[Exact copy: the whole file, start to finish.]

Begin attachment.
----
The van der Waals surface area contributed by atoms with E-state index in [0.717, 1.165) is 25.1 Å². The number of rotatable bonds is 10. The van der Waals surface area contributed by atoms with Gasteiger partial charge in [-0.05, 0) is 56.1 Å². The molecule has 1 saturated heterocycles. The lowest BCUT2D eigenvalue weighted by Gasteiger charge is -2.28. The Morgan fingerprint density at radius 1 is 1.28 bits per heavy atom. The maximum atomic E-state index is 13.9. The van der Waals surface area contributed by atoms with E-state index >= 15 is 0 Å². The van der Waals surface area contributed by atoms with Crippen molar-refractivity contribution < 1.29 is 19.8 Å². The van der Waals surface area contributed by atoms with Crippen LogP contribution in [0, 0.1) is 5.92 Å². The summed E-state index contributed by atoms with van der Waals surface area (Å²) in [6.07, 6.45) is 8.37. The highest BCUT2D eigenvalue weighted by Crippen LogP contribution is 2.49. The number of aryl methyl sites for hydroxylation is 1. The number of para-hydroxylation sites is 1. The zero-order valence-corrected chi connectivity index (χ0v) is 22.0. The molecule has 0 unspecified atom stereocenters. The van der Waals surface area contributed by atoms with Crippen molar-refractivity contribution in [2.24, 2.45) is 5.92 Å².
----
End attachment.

The van der Waals surface area contributed by atoms with E-state index in [0.717, 1.165) is 25.1 Å². The number of rotatable bonds is 10. The van der Waals surface area contributed by atoms with Gasteiger partial charge in [-0.05, 0) is 56.1 Å². The molecule has 1 saturated heterocycles. The lowest BCUT2D eigenvalue weighted by Gasteiger charge is -2.28. The Morgan fingerprint density at radius 1 is 1.28 bits per heavy atom. The maximum atomic E-state index is 13.9. The van der Waals surface area contributed by atoms with E-state index >= 15 is 0 Å². The van der Waals surface area contributed by atoms with Crippen molar-refractivity contribution < 1.29 is 19.8 Å². The van der Waals surface area contributed by atoms with Crippen LogP contribution in [0, 0.1) is 5.92 Å². The summed E-state index contributed by atoms with van der Waals surface area (Å²) in [6.07, 6.45) is 8.37. The highest BCUT2D eigenvalue weighted by Crippen LogP contribution is 2.49. The number of aryl methyl sites for hydroxylation is 1. The number of para-hydroxylation sites is 1. The zero-order valence-corrected chi connectivity index (χ0v) is 22.0. The molecule has 0 unspecified atom stereocenters. The van der Waals surface area contributed by atoms with Crippen molar-refractivity contribution in [2.24, 2.45) is 5.92 Å².